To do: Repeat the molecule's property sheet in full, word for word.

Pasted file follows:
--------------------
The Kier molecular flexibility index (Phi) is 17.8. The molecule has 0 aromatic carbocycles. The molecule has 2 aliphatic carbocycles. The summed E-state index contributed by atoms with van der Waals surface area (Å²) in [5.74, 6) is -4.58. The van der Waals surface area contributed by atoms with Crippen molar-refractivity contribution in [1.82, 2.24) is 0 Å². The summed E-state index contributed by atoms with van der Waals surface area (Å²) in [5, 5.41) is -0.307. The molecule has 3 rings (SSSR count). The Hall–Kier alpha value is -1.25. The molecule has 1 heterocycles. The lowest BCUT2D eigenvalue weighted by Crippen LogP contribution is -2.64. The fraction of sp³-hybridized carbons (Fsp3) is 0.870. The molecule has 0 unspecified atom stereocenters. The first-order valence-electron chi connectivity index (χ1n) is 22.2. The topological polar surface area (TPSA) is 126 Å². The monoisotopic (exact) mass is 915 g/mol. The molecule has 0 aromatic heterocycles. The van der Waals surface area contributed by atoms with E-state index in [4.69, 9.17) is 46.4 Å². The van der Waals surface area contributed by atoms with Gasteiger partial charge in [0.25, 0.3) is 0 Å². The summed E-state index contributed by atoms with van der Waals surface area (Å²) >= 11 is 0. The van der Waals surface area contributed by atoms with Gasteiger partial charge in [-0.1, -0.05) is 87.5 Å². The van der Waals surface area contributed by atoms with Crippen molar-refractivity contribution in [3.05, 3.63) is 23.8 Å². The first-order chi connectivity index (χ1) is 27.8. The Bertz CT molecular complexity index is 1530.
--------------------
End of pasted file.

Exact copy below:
The Kier molecular flexibility index (Phi) is 17.8. The molecule has 0 aromatic carbocycles. The molecule has 2 aliphatic carbocycles. The summed E-state index contributed by atoms with van der Waals surface area (Å²) in [5.74, 6) is -4.58. The van der Waals surface area contributed by atoms with Crippen molar-refractivity contribution in [1.82, 2.24) is 0 Å². The summed E-state index contributed by atoms with van der Waals surface area (Å²) in [5, 5.41) is -0.307. The molecule has 3 rings (SSSR count). The Hall–Kier alpha value is -1.25. The molecule has 1 heterocycles. The lowest BCUT2D eigenvalue weighted by Crippen LogP contribution is -2.64. The fraction of sp³-hybridized carbons (Fsp3) is 0.870. The molecule has 0 unspecified atom stereocenters. The first-order valence-electron chi connectivity index (χ1n) is 22.2. The topological polar surface area (TPSA) is 126 Å². The monoisotopic (exact) mass is 915 g/mol. The molecule has 0 aromatic heterocycles. The van der Waals surface area contributed by atoms with E-state index in [4.69, 9.17) is 46.4 Å². The van der Waals surface area contributed by atoms with Gasteiger partial charge in [0.25, 0.3) is 0 Å². The summed E-state index contributed by atoms with van der Waals surface area (Å²) >= 11 is 0. The van der Waals surface area contributed by atoms with Gasteiger partial charge in [-0.1, -0.05) is 87.5 Å². The van der Waals surface area contributed by atoms with Crippen molar-refractivity contribution in [3.05, 3.63) is 23.8 Å². The first-order chi connectivity index (χ1) is 27.8. The Bertz CT molecular complexity index is 1530.